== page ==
ALiEM AIR Series | Orthopedics Lower Extremity Module

By |Categories: Approved Instructional Resources (AIR series), Expert Peer Reviewed (Clinical), Orthopedic|

  Welcome to the AIR Orthopedics Lower Extremity Module! After carefully reviewing all relevant posts in the past 12 months from the top 50 sites of the Social Media Index, the ALiEM AIR Team is proud to present the highest quality online content related to related to neurologic emergencies in the Emergency Department. 4 blog posts met our standard of online excellence and were approved for residency training by the AIR Series Board. More specifically, we identified 1 AIR and 3 Honorable Mentions. We recommend programs give 2 hours of III credit for this module. AIR Stamp of Approval [+]

SAEM Clinical Images Series: A Rare Cause of Post-traumatic Neck Pain

By |Categories: Infectious Disease, Pediatrics, SAEM Clinical Images, Trauma|

A 15-year-old male presents to the pediatric Emergency Department (ED) for evaluation of neck pain for three weeks. The patient is vague as to the development of his symptoms, but his mother reveals patient was assaulted by peers three weeks ago and has had progressively worsening neck pain and stiffness. The patient states symptoms have gotten to the point where he is unable to turn his head but denies fevers, chills, nausea, vomiting, focal weakness, or sensory changes. Vitals: [+]

ACMT Toxicology Visual Pearl: Is the Silver Bullet for Refractory Vasoplegia Really Blue?

By |Categories: ACMT Visual Pearls, Expert Peer Reviewed (Clinical), Tox & Medications|

What is the proposed mechanism for the pictured antidote when used as a pressor for refractory vasoplegic shock? Alpha-1-adrenergic agonist Angiotensin II receptor antagonist Nitric oxide/cyclic GMP pathway inhibition Vasopressin-1 receptor agonist [+]

Parker Hambright, MD

Parker Hambright, MD

Emergency [+]

SAEM Clinical Images Series: Hey Doc, Can You Come Look at This Urine?

By |Categories: SAEM Clinical Images, Tox & Medications|

A 4-year-old male with no significant past medical history presents as a transfer from an outside hospital for suspected inhalation burn secondary to a house fire. The patient was home with his father and sibling when the apartment caught fire from a suspected flame in the kitchen. The patient was evacuated from the building by fire rescue after an unknown period of time. He was intubated at the outside hospital due to concern for inhalation injury. It is unknown if the patient sustained any trauma prior to extraction. Vitals: T 98.1°F; BP [+]

Trick of the Trade: Antibiotic ointment for removal of artificial nail glue from eyelids

By |Categories: Ophthalmology, Tricks of the Trade|

A bottle of nail glue and timolol eye drops (reproduced with permission from BMJ Publishing Group Ltd [1]) You are working a busy shift in your department’s fast track area and sign up for a patient with a complaint of “eye pain.” The patient is a fan of glue-on nails and mistook her nail glue bottle for her eyedrops. Now she is unable to open her eyelid for the exam and you struggle to open it yourself. You want to avoid cutting the adhered eyelashes and wonder if there’s a better solution. Background rise of artificial, press-on nails [+]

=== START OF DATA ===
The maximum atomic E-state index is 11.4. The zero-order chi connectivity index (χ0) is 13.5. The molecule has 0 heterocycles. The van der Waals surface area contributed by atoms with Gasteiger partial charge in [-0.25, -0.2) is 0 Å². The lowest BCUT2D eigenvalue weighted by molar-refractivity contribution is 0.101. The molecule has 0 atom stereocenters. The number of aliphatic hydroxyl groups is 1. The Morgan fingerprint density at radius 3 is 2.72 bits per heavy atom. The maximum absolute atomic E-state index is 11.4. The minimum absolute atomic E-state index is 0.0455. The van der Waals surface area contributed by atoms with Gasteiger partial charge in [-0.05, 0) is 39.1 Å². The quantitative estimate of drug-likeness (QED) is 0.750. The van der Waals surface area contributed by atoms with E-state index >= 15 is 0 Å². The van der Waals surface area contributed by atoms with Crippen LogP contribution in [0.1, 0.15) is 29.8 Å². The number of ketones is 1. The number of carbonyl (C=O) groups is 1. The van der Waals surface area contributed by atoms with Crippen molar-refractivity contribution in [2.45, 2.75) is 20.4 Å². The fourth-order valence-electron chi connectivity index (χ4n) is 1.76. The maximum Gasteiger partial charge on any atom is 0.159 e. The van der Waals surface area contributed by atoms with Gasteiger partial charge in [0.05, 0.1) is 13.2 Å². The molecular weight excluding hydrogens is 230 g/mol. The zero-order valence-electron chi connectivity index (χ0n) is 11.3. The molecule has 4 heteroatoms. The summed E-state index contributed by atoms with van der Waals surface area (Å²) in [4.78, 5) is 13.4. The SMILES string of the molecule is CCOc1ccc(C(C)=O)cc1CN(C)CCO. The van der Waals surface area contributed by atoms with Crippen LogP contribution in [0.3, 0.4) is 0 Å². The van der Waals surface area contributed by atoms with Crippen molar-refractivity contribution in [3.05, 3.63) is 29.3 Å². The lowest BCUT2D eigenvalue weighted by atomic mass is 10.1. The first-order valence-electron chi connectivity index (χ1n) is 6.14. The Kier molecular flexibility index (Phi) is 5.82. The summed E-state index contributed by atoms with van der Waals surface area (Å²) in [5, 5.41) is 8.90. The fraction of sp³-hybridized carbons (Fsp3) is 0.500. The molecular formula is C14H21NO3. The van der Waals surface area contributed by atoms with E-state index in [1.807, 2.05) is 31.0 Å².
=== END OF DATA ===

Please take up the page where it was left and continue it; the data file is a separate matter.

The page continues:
SAEM Clinical Images Series: An Adult with a Lower Extremity Rash

By |Categories: Dermatology, Renal, SAEM Clinical Images|

A 37-year-old male with a past medical history of type 2 diabetes presents to the Emergency Department (ED) with a rash. Initial symptoms began one week prior with small spots on the right leg with associated itching and burning. He initially presented to an outside facility where he was diagnosed with an allergic reaction versus scabies and was given a short course of oral steroids and topical permethrin that provided some relief. The rash progressed to bilateral lower extremities prompting re-presentation to the ED. He also reports associated dark urine and nausea. [+]

SplintER Series: Patellar Tendon Rupture

By |Categories: Expert Peer Reviewed (Clinical), Orthopedic, SplintER|Tags: , , |

A 46-year-old female with a history of diabetes and morbid obesity presents to the emergency department (ED) with difficulty walking after she tripped on a curb and fell onto her right knee. You obtain X-rays (Figure 1). What is your suspected diagnosis? What is your initial workup in the ED? What is your management and disposition? Figure 1. AP/lateral x-ray of the right knee. Author’s own images. [+]

SAEM Clinical Images Series: Spicy Gum Leads to Spicy Gums

By |Categories: Allergy-Immunology, Dental, SAEM Clinical Images|

A 32-year-old male with a past medical history of asthma presents with a two-day history of cracked lips and progressively worsening oral pain, associated with white discharge, foul smell, and a metallic taste. The patient presented to urgent care and was sent to the Emergency Department (ED) for a sepsis workup. The worsening sores caused him to eat and drink less, including the gum he normally chews. He endorses oral sex with one [+]

52 Articles in 52 Weeks, 3rd edition (2022)

By |Categories: Academic, Emergency Medicine, Medical Education, Medical Student|

How can I keep up with so many landmark articles in Emergency Medicine (EM)? This is an often asked question we hear from interns and residents. Published in 2013 (1st edition) and 2016 (2nd edition), the "52 Articles in 52 Weeks" compendium is a compilation of 52 journal articles provided interns a list to read over a 52-week period, at an average pace of 1 journal article per week. We present the updated 2022 compilation. Methodology for Article Selection We primarily build off of the original list from 2016. These 52 articles were refreshed such that newer landmark articles [+]

Shuhan He, MD
ALiEM Senior Systems Engineer;
Director of Growth, Strategic Alliance Initiative, Center for Innovation and Digital Health
Massachusetts General Hospital;
Chief Scientific Officer,
Shuhan He, MD